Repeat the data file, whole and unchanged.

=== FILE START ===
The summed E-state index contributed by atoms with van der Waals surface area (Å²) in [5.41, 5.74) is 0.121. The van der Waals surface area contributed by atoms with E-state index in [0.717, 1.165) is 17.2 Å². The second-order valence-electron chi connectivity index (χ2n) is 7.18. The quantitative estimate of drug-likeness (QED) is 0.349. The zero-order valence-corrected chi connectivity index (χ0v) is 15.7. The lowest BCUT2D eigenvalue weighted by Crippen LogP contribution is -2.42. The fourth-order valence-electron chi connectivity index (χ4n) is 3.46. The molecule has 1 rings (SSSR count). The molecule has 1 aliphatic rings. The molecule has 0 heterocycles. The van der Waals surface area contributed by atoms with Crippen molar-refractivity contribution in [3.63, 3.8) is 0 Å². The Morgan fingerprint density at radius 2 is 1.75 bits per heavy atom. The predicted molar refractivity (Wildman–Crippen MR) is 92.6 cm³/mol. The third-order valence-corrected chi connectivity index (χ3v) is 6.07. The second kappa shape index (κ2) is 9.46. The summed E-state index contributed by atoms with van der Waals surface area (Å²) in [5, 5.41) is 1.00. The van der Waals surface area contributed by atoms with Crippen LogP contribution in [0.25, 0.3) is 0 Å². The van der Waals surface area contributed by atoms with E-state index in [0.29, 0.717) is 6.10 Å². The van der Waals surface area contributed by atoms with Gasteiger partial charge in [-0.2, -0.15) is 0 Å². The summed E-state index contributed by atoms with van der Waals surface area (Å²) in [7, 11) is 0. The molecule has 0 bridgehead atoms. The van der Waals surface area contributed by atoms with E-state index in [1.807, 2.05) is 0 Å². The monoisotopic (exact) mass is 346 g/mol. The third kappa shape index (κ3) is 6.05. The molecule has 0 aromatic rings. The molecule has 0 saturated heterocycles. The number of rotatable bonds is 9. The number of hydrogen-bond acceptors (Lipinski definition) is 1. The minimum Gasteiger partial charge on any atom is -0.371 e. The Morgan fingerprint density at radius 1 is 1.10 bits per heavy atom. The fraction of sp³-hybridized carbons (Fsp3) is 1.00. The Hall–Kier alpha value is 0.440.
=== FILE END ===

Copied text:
The summed E-state index contributed by atoms with van der Waals surface area (Å²) in [5.41, 5.74) is 0.121. The van der Waals surface area contributed by atoms with E-state index in [0.717, 1.165) is 17.2 Å². The second-order valence-electron chi connectivity index (χ2n) is 7.18. The quantitative estimate of drug-likeness (QED) is 0.349. The zero-order valence-corrected chi connectivity index (χ0v) is 15.7. The lowest BCUT2D eigenvalue weighted by Crippen LogP contribution is -2.42. The fourth-order valence-electron chi connectivity index (χ4n) is 3.46. The molecule has 1 rings (SSSR count). The molecule has 1 aliphatic rings. The molecule has 0 heterocycles. The van der Waals surface area contributed by atoms with Crippen molar-refractivity contribution in [3.63, 3.8) is 0 Å². The Morgan fingerprint density at radius 2 is 1.75 bits per heavy atom. The predicted molar refractivity (Wildman–Crippen MR) is 92.6 cm³/mol. The third-order valence-corrected chi connectivity index (χ3v) is 6.07. The second kappa shape index (κ2) is 9.46. The summed E-state index contributed by atoms with van der Waals surface area (Å²) in [5, 5.41) is 1.00. The van der Waals surface area contributed by atoms with Crippen LogP contribution in [0.25, 0.3) is 0 Å². The van der Waals surface area contributed by atoms with E-state index in [0.29, 0.717) is 6.10 Å². The van der Waals surface area contributed by atoms with Gasteiger partial charge in [-0.2, -0.15) is 0 Å². The summed E-state index contributed by atoms with van der Waals surface area (Å²) in [7, 11) is 0. The molecule has 0 bridgehead atoms. The van der Waals surface area contributed by atoms with E-state index in [1.807, 2.05) is 0 Å². The monoisotopic (exact) mass is 346 g/mol. The third kappa shape index (κ3) is 6.05. The molecule has 0 aromatic rings. The molecule has 0 saturated heterocycles. The number of rotatable bonds is 9. The number of hydrogen-bond acceptors (Lipinski definition) is 1. The minimum Gasteiger partial charge on any atom is -0.371 e. The Morgan fingerprint density at radius 1 is 1.10 bits per heavy atom. The fraction of sp³-hybridized carbons (Fsp3) is 1.00. The Hall–Kier alpha value is 0.440.